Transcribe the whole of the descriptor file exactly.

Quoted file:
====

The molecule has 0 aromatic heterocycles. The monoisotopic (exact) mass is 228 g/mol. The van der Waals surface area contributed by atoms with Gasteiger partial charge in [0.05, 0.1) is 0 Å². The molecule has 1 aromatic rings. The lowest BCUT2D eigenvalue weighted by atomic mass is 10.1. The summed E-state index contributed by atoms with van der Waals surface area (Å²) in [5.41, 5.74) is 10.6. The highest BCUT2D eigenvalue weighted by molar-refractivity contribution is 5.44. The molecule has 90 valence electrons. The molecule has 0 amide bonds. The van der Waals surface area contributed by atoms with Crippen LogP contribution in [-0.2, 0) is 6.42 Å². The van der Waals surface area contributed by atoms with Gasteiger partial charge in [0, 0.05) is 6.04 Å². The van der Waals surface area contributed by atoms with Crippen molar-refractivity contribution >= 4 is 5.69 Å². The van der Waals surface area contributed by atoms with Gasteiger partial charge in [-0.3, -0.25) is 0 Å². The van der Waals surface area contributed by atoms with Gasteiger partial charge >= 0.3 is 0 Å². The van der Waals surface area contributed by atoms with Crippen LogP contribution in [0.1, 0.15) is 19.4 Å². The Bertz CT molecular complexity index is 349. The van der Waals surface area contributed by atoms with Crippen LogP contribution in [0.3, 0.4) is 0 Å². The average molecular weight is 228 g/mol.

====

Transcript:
The molecule has 0 aromatic heterocycles. The monoisotopic (exact) mass is 228 g/mol. The van der Waals surface area contributed by atoms with Gasteiger partial charge in [0.05, 0.1) is 0 Å². The molecule has 1 aromatic rings. The lowest BCUT2D eigenvalue weighted by atomic mass is 10.1. The summed E-state index contributed by atoms with van der Waals surface area (Å²) in [5.41, 5.74) is 10.6. The highest BCUT2D eigenvalue weighted by molar-refractivity contribution is 5.44. The molecule has 90 valence electrons. The molecule has 0 amide bonds. The van der Waals surface area contributed by atoms with Crippen LogP contribution in [-0.2, 0) is 6.42 Å². The van der Waals surface area contributed by atoms with Gasteiger partial charge in [0, 0.05) is 6.04 Å². The van der Waals surface area contributed by atoms with Crippen molar-refractivity contribution >= 4 is 5.69 Å². The van der Waals surface area contributed by atoms with Gasteiger partial charge in [-0.3, -0.25) is 0 Å². The van der Waals surface area contributed by atoms with Gasteiger partial charge >= 0.3 is 0 Å². The van der Waals surface area contributed by atoms with Crippen LogP contribution in [0.1, 0.15) is 19.4 Å². The Bertz CT molecular complexity index is 349. The van der Waals surface area contributed by atoms with Crippen LogP contribution in [0.3, 0.4) is 0 Å². The average molecular weight is 228 g/mol.